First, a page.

The government is to offer corporate tax discounts in a revised tax holiday regulation, aiming to attract more investors and boost economic growth.
Finance Minister Bambang Brodjonegoro said he expected that the government's tax holiday regulation (which gives tax breaks for five to 10 years for companies investing at least Rp 1 trillion in certain sectors) would be revised in July.
The revised tax holiday regulation would allow corporate tax discounts from 20 to 100 percent, as well as extending the length of the breaks and discounts to 15 - 20 years from 5 - 10 years previously, the minister said.
The sectors included in the policy would also be broadened, but the minimum investment required would remain Rp 1 trillion, added Bambang, who is responsible for the finance minister regulation on the matter.
"We want to make (the tax holiday) more attractive for investors," he told The Jakarta Post in a recent interview. "We will still prioritize downstream sectors, basic industries, iron and steel, petrochemical, refineries, agriculture and forestry. We want to direct this measure to industries that use resources that we own, not import."
Halfway through the year, the government is racing against time to launch a number of fiscal stimuli that include the expanded tax holiday, higher taxable income, fiscal incentives for special economic zones (KEK) and a tax amnesty for financial crimes, as growth shrank to 4.7 percent in the first quarter, a level unseen since 2009.
President Joko "Jokowi" Widodo wants the economy to grow 7 percent per year by the time his term ends in 2019, with investment in infrastructure seen as crucial to this goal. Investment, which accounts for a third of the country's economy, is expected to grow 12 percent this year, according to the Investment Coordinating Board (BKPM).
Investors who had previously applied for the tax holiday but were ineligible were, said Bambang, encouraged to reapply.
The government also offers a tax allowance measure that cuts taxable income to 30 percent of total investment realized over six years, accelerates depreciation and amortization, charges tax of up to 10 percent on offshore taxpayers and carries forward losses from five to 10 years.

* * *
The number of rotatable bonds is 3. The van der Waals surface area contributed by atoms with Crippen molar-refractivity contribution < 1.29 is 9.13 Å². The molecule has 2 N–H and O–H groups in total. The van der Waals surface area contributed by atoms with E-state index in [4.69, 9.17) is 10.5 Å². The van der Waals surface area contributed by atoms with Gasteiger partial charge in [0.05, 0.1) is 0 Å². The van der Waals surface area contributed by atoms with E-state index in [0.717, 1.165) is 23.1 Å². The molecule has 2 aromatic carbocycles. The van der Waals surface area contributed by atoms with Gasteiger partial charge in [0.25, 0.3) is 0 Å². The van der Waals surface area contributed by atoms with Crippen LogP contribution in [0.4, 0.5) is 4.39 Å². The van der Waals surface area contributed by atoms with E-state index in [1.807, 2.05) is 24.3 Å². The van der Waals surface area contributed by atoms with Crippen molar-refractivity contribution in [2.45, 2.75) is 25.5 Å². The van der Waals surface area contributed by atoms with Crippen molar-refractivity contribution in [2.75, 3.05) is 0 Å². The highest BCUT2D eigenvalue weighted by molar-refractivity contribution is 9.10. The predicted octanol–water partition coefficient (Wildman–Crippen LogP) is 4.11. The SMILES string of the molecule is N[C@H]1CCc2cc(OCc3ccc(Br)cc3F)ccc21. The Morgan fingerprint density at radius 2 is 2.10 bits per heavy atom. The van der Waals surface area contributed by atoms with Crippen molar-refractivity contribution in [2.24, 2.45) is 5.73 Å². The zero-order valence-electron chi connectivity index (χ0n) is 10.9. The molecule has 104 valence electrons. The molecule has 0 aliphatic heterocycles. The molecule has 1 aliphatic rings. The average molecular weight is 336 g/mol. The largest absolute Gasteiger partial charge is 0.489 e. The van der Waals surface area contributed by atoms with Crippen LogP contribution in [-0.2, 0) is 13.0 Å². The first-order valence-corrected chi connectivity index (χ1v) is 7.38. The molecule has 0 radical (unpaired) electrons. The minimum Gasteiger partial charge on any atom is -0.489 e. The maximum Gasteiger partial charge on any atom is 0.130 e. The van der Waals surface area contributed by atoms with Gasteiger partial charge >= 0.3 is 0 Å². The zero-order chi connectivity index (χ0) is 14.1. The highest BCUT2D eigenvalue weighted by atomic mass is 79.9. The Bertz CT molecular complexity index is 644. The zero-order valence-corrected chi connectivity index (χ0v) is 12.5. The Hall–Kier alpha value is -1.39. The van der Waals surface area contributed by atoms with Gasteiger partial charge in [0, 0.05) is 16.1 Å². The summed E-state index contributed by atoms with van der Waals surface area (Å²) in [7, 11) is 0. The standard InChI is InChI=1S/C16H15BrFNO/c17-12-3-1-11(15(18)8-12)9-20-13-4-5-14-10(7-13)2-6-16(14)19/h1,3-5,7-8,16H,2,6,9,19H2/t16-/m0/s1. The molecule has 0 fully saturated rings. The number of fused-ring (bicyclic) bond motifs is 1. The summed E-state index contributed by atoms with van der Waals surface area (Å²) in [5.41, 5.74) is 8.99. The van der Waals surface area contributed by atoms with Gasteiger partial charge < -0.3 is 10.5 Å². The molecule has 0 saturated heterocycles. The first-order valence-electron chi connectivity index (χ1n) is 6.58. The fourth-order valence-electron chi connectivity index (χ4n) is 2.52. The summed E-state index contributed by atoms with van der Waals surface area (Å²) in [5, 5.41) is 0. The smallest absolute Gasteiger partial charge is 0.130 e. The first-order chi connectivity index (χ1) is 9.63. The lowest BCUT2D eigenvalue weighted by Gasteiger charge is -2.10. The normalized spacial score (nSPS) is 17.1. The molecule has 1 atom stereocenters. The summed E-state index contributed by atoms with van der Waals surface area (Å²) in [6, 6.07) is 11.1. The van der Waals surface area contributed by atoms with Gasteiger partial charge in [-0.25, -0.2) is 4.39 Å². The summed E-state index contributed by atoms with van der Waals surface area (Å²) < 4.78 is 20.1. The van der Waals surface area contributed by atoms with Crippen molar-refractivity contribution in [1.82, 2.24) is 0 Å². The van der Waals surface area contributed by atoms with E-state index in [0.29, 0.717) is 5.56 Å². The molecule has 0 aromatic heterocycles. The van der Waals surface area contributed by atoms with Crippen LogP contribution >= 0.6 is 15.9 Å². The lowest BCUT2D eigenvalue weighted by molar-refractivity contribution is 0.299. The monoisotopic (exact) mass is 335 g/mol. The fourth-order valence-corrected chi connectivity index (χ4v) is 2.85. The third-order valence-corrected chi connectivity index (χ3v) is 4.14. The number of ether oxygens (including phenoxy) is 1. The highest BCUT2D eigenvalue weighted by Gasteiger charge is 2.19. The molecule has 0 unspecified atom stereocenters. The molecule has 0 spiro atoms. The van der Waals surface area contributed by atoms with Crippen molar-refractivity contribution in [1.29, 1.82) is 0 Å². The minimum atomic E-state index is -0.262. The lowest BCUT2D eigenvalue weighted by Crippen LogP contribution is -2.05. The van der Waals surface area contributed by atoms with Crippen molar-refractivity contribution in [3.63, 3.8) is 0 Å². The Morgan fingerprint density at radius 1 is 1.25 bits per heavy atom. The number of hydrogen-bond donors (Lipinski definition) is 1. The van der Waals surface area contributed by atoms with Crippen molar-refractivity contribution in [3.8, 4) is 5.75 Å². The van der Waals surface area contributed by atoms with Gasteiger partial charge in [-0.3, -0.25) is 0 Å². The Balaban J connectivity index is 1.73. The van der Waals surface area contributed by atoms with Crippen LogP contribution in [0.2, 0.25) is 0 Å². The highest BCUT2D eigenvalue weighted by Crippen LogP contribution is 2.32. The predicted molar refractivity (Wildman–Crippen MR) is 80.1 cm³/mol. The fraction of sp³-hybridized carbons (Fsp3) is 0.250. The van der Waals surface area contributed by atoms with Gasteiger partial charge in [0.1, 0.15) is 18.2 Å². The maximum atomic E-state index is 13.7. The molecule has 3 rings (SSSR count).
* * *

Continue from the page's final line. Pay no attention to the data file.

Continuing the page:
"We don't want tax holiday [applications] to concern tax allowances. The tax holiday will remain limited," Bambang added.
However, investors remain unsure of the financial benefits of the policy relative to the lengthy administrative procedures involved.
"A tax holiday is just a dessert. Without it, businesses can still eat," said Yustinus Prastowo, an executive director at the Center for Indonesia Taxation Analysis (CITA), citing a survey placing taxation as investors' sixth biggest concern.
"It's ineffective to maintain a tax holiday as an incentive model," said the former member of the Tax Revenues Optimization Team (TOPP), citing legal certainty, political stability and low logistics costs as more concrete incentives for investors.
BKPM deputy head Azhar Lubis said the board welcomed the Finance Ministry's plan and would work to ensure that the revision covers priority sectors that "employ large numbers, strengthen the structure of the economy, support exports, substitute imports, downstream mineral products, boost fisheries and agriculture and make contributions, especially outside Java".